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eBook Battletech 15: Close Quarters (Bk. 15) ePub

by Victor Milan

eBook Battletech 15: Close Quarters (Bk. 15) ePub
Author: Victor Milan
Language: English
ISBN: 0451453786
ISBN13: 978-0451453785
Publisher: Ace (September 1, 1994)
Category: Gaming
Subcategory: Fantasy
Rating: 4.5
Votes: 262
Formats: txt docx mobi doc
ePub file: 1216 kb
Fb2 file: 1442 kb

Book 15 of 56 in the Battletech Series.

FREE shipping on qualifying offers. Scout Lieutenant Cassie Suthorn, a cunning and resourceful member of the freewheeling Camancho's Caballeros. Book 15 of 56 in the Battletech Series.

Title: Battletech 15: Close Quarters (B.

Victor Milan is the author of almost 100 science fiction novels, including the 1986 Prometheus Award–winning Cybernetic Samurai. He has written books in the Forgotten Realms, Star Trek, Wild Cards, and Battletech universes, and has numerous published pseudonyms.

The novels take place in the fictional BattleTech universe of the 31st and 32nd centuries and can be considered space opera

Battletech 15: close quarters (bk. 15) By Victor Milan. Black Dragon (Battletech, No 29) by Milan, Victor Hardback Book The Cheap Fast.

Battletech 15: close quarters (bk.

Bibliographic Details Publisher: RoC Publication Date .

Bibliographic Details Publisher: RoC Publication Date: 2002 Binding: Mass Market Paperback Book Condition: Good. AbeBooks offers millions of new, used, rare and out-of-print books, as well as cheap textbooks from thousands of booksellers around the world.

The Cabelleros Trilogy (Close Quarters, Hearts of Chaos, Black Dragon) is a. .Endgame is also the final book in the classic Battletech series.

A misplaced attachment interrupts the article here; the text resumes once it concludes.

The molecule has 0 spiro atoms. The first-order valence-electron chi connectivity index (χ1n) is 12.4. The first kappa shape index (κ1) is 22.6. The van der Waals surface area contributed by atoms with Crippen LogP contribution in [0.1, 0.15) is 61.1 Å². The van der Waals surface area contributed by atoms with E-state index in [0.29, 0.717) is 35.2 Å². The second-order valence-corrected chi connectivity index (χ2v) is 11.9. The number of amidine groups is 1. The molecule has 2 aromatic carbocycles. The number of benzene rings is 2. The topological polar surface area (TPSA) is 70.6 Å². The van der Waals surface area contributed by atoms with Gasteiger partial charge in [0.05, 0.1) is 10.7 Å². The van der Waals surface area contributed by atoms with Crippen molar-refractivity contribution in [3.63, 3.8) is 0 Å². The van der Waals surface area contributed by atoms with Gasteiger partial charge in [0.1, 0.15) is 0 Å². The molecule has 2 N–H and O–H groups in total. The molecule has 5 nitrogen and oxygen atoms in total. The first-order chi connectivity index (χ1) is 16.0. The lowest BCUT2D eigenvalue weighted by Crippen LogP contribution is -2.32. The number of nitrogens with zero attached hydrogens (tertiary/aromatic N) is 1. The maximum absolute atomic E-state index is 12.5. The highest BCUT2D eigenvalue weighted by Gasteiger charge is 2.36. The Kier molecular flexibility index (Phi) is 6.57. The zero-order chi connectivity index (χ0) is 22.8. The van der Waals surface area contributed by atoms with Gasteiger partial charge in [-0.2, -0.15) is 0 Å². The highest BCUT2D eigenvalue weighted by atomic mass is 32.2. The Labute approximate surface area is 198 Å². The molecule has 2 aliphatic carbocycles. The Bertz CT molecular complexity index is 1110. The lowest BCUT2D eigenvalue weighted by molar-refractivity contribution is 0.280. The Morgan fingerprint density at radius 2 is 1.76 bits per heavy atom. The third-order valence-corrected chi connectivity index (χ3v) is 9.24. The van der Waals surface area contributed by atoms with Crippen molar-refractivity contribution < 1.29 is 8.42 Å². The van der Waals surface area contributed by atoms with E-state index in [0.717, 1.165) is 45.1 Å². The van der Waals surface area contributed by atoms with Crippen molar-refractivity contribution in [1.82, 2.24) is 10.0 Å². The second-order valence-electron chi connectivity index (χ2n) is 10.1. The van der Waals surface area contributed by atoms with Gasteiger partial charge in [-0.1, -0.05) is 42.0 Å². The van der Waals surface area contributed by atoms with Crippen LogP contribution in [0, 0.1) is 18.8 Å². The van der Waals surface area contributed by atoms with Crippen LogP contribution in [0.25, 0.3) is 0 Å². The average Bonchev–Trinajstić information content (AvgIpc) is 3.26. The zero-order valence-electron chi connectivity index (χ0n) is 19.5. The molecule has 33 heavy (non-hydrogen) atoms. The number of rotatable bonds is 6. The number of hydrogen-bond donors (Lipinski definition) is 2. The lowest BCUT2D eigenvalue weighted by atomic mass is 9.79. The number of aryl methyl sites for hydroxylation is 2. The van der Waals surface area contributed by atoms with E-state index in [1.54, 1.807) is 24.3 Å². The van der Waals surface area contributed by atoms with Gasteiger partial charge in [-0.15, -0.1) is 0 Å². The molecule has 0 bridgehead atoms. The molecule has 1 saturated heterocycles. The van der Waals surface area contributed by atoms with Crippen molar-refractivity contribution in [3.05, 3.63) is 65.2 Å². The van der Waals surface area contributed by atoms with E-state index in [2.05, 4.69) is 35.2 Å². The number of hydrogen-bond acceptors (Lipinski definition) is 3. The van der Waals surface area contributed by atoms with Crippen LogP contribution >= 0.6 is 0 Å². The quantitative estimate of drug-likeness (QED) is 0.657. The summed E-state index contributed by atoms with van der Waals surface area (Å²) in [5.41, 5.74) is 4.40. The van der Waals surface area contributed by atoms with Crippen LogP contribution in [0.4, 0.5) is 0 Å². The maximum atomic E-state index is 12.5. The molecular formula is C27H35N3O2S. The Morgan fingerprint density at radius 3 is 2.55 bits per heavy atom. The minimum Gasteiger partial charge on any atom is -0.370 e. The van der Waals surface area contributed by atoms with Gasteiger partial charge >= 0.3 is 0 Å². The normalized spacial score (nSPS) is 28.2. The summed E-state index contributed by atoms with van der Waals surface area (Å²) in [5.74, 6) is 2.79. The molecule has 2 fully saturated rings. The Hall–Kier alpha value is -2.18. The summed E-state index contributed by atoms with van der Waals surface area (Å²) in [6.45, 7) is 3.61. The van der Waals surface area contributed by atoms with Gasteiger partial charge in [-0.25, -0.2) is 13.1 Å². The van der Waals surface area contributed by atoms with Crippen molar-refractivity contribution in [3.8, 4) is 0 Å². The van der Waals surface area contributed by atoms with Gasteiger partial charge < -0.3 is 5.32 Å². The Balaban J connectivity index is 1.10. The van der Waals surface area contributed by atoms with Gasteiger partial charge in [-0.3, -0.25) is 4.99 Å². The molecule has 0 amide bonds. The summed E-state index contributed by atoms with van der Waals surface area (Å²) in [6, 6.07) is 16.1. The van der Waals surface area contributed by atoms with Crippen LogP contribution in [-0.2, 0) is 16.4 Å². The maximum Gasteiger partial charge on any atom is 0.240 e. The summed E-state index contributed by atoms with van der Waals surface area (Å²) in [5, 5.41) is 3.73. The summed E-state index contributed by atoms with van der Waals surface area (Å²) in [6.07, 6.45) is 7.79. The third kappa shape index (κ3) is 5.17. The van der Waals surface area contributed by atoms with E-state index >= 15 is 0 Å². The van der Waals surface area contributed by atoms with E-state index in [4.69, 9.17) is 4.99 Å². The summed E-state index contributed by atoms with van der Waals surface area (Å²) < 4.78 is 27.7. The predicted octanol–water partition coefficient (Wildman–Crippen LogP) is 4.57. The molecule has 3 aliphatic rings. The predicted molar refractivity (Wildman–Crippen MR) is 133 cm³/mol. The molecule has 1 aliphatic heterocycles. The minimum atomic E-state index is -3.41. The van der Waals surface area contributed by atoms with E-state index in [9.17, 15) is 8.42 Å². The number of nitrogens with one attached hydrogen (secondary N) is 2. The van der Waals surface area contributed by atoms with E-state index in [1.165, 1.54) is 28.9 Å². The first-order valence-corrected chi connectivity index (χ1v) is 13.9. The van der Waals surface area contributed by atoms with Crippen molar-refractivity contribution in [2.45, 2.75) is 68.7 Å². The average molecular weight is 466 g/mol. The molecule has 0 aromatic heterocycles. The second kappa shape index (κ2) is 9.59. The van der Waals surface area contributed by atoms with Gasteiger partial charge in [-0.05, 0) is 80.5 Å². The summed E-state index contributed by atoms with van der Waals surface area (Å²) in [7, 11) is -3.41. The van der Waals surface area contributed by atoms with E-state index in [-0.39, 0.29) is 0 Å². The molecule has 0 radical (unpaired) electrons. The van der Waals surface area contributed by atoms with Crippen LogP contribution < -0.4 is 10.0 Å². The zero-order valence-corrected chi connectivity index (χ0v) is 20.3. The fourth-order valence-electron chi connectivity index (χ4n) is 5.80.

The Cabelleros Trilogy (Close Quarters, Hearts of Chaos, Black Dragon) is a personal favourite. Ideal War is pretty dark and gritty. Thus would also give pretty good insight into the major houses and major clans. Totals out to 56 books.

Close Quarters, by Victor Milán. Additional BattleTech books were published in Germany which have not been translated into English to date. En Passant, by Michael Diel; subtitled Schattenkrieg I ("Shadow war I"). Published August 2007. Published September 1994. Timeline: 3056 Hired to provide protection for Chandrasekhar Kurita's business holdings on Hachiman, Camacho's Caballeros and Cassie Suthorn begin to feel out a plot to take down the high-ranking noble.

Battletech: Close Quarters. Close Quarters is the first in a trilogy of books by Victor Milan that covers the Camacho's Caballeros and their struggles with the Black Dragon Society

Battletech: Close Quarters. Close Quarters is the first in a trilogy of books by Victor Milan that covers the Camacho's Caballeros and their struggles with the Black Dragon Society. The Caballeros are hired by Chandrasekhar Kurita to protect his company, Hachiman Taro Electronics. They then get dragged into the plots and schemes that lie under the surface of Kurita society. In a series of books that focus on Mechs it's refreshing and interesting to have the main character in this book an Infantry Scout.

Scout Lieutenant Cassie Suthorn, a cunning and resourceful member of the freewheeling Camancho's Caballeros, suspects danger from a seemingly low-risk assignment, and is forced to use all of her skills against the destructive BattleMechs. Original.
This must be one of the very best Battletech books I've encountered, and I have read eight or nine. Cassie Suthorn is a scout for a mercenary mech battalion. The Camacho's Caballeros find themselves in a no-win situation, pinned down in the heart of a large city, with all forces turned against them. Cassie must bring off a mission to save them. This writer has an unusual gift for description. His characters come alive on the page. The pace is excellent, keeps drawing you in. Plenty of hot battles, realistically described. A real winner